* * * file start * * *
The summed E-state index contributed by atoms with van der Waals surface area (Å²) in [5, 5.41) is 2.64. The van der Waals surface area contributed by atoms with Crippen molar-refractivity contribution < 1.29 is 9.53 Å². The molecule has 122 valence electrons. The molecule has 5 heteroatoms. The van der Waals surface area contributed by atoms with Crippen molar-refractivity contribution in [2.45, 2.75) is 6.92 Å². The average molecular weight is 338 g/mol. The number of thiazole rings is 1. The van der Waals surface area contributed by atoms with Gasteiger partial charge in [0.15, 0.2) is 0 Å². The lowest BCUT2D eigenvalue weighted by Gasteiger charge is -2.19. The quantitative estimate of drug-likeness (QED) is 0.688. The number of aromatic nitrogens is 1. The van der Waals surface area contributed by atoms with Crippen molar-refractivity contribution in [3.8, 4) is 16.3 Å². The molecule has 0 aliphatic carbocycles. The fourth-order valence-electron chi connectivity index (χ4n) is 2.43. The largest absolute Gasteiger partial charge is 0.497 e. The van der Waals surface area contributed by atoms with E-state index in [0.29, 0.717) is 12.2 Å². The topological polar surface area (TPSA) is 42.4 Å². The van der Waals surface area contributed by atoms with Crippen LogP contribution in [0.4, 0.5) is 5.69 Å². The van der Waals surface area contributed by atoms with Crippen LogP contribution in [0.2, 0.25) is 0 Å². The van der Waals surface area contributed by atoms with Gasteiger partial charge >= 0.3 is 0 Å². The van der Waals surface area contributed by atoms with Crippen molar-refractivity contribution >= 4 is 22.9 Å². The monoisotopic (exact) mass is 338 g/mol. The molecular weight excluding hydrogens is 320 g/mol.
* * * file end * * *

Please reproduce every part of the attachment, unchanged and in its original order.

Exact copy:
The summed E-state index contributed by atoms with van der Waals surface area (Å²) in [5, 5.41) is 2.64. The van der Waals surface area contributed by atoms with Crippen molar-refractivity contribution < 1.29 is 9.53 Å². The molecule has 122 valence electrons. The molecule has 5 heteroatoms. The van der Waals surface area contributed by atoms with Crippen molar-refractivity contribution in [2.45, 2.75) is 6.92 Å². The average molecular weight is 338 g/mol. The number of thiazole rings is 1. The van der Waals surface area contributed by atoms with Gasteiger partial charge in [0.15, 0.2) is 0 Å². The lowest BCUT2D eigenvalue weighted by Gasteiger charge is -2.19. The quantitative estimate of drug-likeness (QED) is 0.688. The number of aromatic nitrogens is 1. The van der Waals surface area contributed by atoms with Crippen molar-refractivity contribution in [3.8, 4) is 16.3 Å². The molecule has 0 aliphatic carbocycles. The fourth-order valence-electron chi connectivity index (χ4n) is 2.43. The largest absolute Gasteiger partial charge is 0.497 e. The van der Waals surface area contributed by atoms with E-state index in [0.29, 0.717) is 12.2 Å². The topological polar surface area (TPSA) is 42.4 Å². The van der Waals surface area contributed by atoms with Crippen LogP contribution in [0.4, 0.5) is 5.69 Å². The van der Waals surface area contributed by atoms with Crippen LogP contribution in [0.2, 0.25) is 0 Å². The van der Waals surface area contributed by atoms with Gasteiger partial charge >= 0.3 is 0 Å². The van der Waals surface area contributed by atoms with Crippen molar-refractivity contribution >= 4 is 22.9 Å². The monoisotopic (exact) mass is 338 g/mol. The molecular weight excluding hydrogens is 320 g/mol.